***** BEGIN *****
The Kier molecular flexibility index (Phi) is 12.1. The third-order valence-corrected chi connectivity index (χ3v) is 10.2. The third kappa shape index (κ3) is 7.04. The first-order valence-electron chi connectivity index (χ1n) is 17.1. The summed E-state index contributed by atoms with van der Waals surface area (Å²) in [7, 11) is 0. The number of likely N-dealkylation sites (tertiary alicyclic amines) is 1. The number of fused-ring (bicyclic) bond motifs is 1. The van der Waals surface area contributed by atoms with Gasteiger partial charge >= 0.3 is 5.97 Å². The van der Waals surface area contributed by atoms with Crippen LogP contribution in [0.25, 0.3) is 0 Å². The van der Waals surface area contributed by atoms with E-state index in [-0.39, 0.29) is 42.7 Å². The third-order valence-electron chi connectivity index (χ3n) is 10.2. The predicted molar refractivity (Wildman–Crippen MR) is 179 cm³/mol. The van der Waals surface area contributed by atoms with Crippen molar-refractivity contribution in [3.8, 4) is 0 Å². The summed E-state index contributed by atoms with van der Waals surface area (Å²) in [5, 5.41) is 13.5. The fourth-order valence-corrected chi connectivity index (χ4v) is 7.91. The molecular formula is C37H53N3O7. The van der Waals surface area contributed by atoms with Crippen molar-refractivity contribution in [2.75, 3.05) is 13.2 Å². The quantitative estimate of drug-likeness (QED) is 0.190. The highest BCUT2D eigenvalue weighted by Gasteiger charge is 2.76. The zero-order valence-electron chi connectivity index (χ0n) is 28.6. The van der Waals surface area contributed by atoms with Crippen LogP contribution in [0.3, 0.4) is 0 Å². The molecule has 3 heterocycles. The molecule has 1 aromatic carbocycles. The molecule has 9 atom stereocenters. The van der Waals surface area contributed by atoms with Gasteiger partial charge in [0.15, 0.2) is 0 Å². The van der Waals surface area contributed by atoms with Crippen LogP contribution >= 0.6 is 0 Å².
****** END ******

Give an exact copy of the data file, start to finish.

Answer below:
The Kier molecular flexibility index (Phi) is 12.1. The third-order valence-corrected chi connectivity index (χ3v) is 10.2. The third kappa shape index (κ3) is 7.04. The first-order valence-electron chi connectivity index (χ1n) is 17.1. The summed E-state index contributed by atoms with van der Waals surface area (Å²) in [7, 11) is 0. The number of likely N-dealkylation sites (tertiary alicyclic amines) is 1. The number of fused-ring (bicyclic) bond motifs is 1. The van der Waals surface area contributed by atoms with Gasteiger partial charge >= 0.3 is 5.97 Å². The van der Waals surface area contributed by atoms with Crippen LogP contribution in [0.25, 0.3) is 0 Å². The van der Waals surface area contributed by atoms with E-state index in [-0.39, 0.29) is 42.7 Å². The third-order valence-electron chi connectivity index (χ3n) is 10.2. The predicted molar refractivity (Wildman–Crippen MR) is 179 cm³/mol. The van der Waals surface area contributed by atoms with Crippen molar-refractivity contribution in [3.8, 4) is 0 Å². The summed E-state index contributed by atoms with van der Waals surface area (Å²) in [5, 5.41) is 13.5. The fourth-order valence-corrected chi connectivity index (χ4v) is 7.91. The molecular formula is C37H53N3O7. The van der Waals surface area contributed by atoms with Crippen molar-refractivity contribution in [2.75, 3.05) is 13.2 Å². The quantitative estimate of drug-likeness (QED) is 0.190. The highest BCUT2D eigenvalue weighted by Gasteiger charge is 2.76. The zero-order valence-electron chi connectivity index (χ0n) is 28.6. The van der Waals surface area contributed by atoms with Crippen LogP contribution in [0.3, 0.4) is 0 Å². The molecule has 3 heterocycles. The molecule has 1 aromatic carbocycles. The molecule has 9 atom stereocenters. The van der Waals surface area contributed by atoms with Gasteiger partial charge in [0.15, 0.2) is 0 Å². The van der Waals surface area contributed by atoms with Crippen LogP contribution >= 0.6 is 0 Å².